Now, the larger question is will the early adopters jump the shark and head somewhere else now that every soccer mom in America knows what Twitter is? When Omniture Summit was in town, I asked a few key industry names why doesn’t anyone like Plurk, mainly Jeremiah Owyang and the responses were, “Who do you know on Plurk?”. It was a great response then, but will the early adopters of Twitter want to get away from the masses? Not sure Plurk is where they will go, but could be. What about FriendFeed? Or will they stay with Twitter and just keep their following to people they want. As long as Twitter can handle the bandwith issue, there is no immediate impact on any user prior to @Oprah and @aplusk.

At the end of the day, it does not matter. What does matter is that Oprah drove a ton of new people to Twitter and they will see a lot more accounts. The question is how can marketers utilize Twitter and how can Twitter monetize the increase in traffic.

Ad networks creating network building tools for publishers

April 21, 2009

It’s the first day of ad:tech 09 in San Francisco, and so far it looks like the reports coming out are dealing with a common theme. How can publishers get in on the ad network game themselves, not just relying on using them for remnant inventory. Publishers are realizing that the times have changed and media consumption has shifted to the long tail of niche sites and visits to “destination” sites are starting to decline. That is a big blow to the only revenue model most sites have, advertising.

Publishers are looking at ways to get those visits back under their umbrella of monetization. How else, but networks. As a business person, it makes a lot of sense. Aggregate content and make it easier to access the mass of niches that said publishers can access. As a media person, the last thing I want to see is more networks. There are so many networks out there already and very few can actually differentiate themselves. 

That being said, vertical/niche networks have their space in the media buying world and it will be fascinating to see if the “mass of niches” can compete with the large networks like Value Click and Platform A. Advertisers are looking to access the niches in a cost effective manner, and networks are a great way to do just that. Overall, this should help online marketing reach individuals in a more targeted manner.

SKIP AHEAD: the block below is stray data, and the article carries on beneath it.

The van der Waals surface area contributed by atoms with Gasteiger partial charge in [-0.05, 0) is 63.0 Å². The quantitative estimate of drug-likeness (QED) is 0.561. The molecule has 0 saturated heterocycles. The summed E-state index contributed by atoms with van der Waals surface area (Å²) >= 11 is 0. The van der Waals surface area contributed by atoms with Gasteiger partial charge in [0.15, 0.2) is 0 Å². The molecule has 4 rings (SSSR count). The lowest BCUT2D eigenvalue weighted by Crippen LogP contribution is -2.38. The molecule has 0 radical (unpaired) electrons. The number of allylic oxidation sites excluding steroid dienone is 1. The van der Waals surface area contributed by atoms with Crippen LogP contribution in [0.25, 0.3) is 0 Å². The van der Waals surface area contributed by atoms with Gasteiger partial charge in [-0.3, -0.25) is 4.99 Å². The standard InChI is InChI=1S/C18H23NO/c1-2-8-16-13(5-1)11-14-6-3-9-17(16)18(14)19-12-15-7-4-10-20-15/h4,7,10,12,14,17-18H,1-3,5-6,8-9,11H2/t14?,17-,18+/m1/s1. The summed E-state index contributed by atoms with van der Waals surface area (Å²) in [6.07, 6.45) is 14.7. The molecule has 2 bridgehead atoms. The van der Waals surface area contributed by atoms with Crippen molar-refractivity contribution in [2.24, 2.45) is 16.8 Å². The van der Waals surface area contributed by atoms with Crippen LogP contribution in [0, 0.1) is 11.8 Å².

Twitter hashtags for monitoring out-of-home

April 20, 2009

I had written in February about brands pushing the conversation to Twitter through “big seed” marketing and monitoring it through hashtags. Today I read an article about how Land Rover is doing just that. They are using out-of-home media to push people to Twitter and use hastags. The hashtag is #LRNY.

I am pleased to see this finally happen as it makes so much sense and hats off to Land Rover, Twittads and Wunderman for making this a reality. I’m sure we will see more of this kind of integration between digital and traditional as there is no incremental cost to using Twitter as the platform for conversation and hashtags make it easy to track/monitor.

Why online has the advantage with the mass of niches

April 14, 2009

Chris Anderson made a strong impression on me with his great book “The Long Tail”. As pretty much everyone knows, it’s about how the long tail to formed and we are no longer tied to the mega-hit. The sum of the tail can be just as big as a hit. That same concept applies to using media to target specific audiences. Traditional media used to be the way to get reach and frequency and online was never in the same sentence. 

That has all changed with the concept of mass individualism. Individuals who used to be seen as “outcasts” no longer have to rely on geographic location to find like-minded friends. The internet enables them to find people near and far with similar interests. We can thank MySpace really, for making that the norm. I may be be thousands of miles apart, a different race, 30 years younger and have a much lower income than “Phil” who also likes The Black Crowes. According to the premise of MySpace, we should be friends since we have a common interest. This concept quickly grew and Facebook went one step further and said you should be friends with people you actually know, but another post.